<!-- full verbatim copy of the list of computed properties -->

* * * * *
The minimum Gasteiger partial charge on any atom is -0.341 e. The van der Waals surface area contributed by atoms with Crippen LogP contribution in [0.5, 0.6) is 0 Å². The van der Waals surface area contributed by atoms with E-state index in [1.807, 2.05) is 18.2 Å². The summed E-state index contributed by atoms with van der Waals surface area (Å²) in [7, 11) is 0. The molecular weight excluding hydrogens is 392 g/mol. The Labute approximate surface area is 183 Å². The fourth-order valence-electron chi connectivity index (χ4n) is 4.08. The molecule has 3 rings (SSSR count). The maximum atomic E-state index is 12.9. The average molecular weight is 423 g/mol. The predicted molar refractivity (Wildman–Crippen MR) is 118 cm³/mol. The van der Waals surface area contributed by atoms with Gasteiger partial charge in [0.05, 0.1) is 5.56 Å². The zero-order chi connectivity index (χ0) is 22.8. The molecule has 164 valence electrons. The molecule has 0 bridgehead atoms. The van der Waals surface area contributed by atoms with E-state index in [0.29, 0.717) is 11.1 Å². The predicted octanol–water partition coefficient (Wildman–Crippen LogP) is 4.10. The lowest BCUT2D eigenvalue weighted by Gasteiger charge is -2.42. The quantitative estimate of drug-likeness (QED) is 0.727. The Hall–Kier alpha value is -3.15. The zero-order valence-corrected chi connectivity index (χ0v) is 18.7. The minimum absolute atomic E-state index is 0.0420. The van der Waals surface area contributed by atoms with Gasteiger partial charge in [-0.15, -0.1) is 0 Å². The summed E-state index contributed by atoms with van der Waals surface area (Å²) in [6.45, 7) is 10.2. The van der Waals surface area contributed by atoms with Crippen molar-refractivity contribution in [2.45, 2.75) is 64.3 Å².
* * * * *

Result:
The minimum Gasteiger partial charge on any atom is -0.341 e. The van der Waals surface area contributed by atoms with Crippen LogP contribution in [0.5, 0.6) is 0 Å². The van der Waals surface area contributed by atoms with E-state index in [1.807, 2.05) is 18.2 Å². The summed E-state index contributed by atoms with van der Waals surface area (Å²) in [7, 11) is 0. The molecular weight excluding hydrogens is 392 g/mol. The Labute approximate surface area is 183 Å². The fourth-order valence-electron chi connectivity index (χ4n) is 4.08. The molecule has 3 rings (SSSR count). The maximum atomic E-state index is 12.9. The average molecular weight is 423 g/mol. The predicted molar refractivity (Wildman–Crippen MR) is 118 cm³/mol. The van der Waals surface area contributed by atoms with Gasteiger partial charge in [0.05, 0.1) is 5.56 Å². The zero-order chi connectivity index (χ0) is 22.8. The molecule has 164 valence electrons. The molecule has 0 bridgehead atoms. The van der Waals surface area contributed by atoms with E-state index in [0.29, 0.717) is 11.1 Å². The predicted octanol–water partition coefficient (Wildman–Crippen LogP) is 4.10. The lowest BCUT2D eigenvalue weighted by Gasteiger charge is -2.42. The quantitative estimate of drug-likeness (QED) is 0.727. The Hall–Kier alpha value is -3.15. The zero-order valence-corrected chi connectivity index (χ0v) is 18.7. The minimum absolute atomic E-state index is 0.0420. The van der Waals surface area contributed by atoms with Gasteiger partial charge in [-0.15, -0.1) is 0 Å². The summed E-state index contributed by atoms with van der Waals surface area (Å²) in [6.45, 7) is 10.2. The van der Waals surface area contributed by atoms with Crippen molar-refractivity contribution in [2.45, 2.75) is 64.3 Å².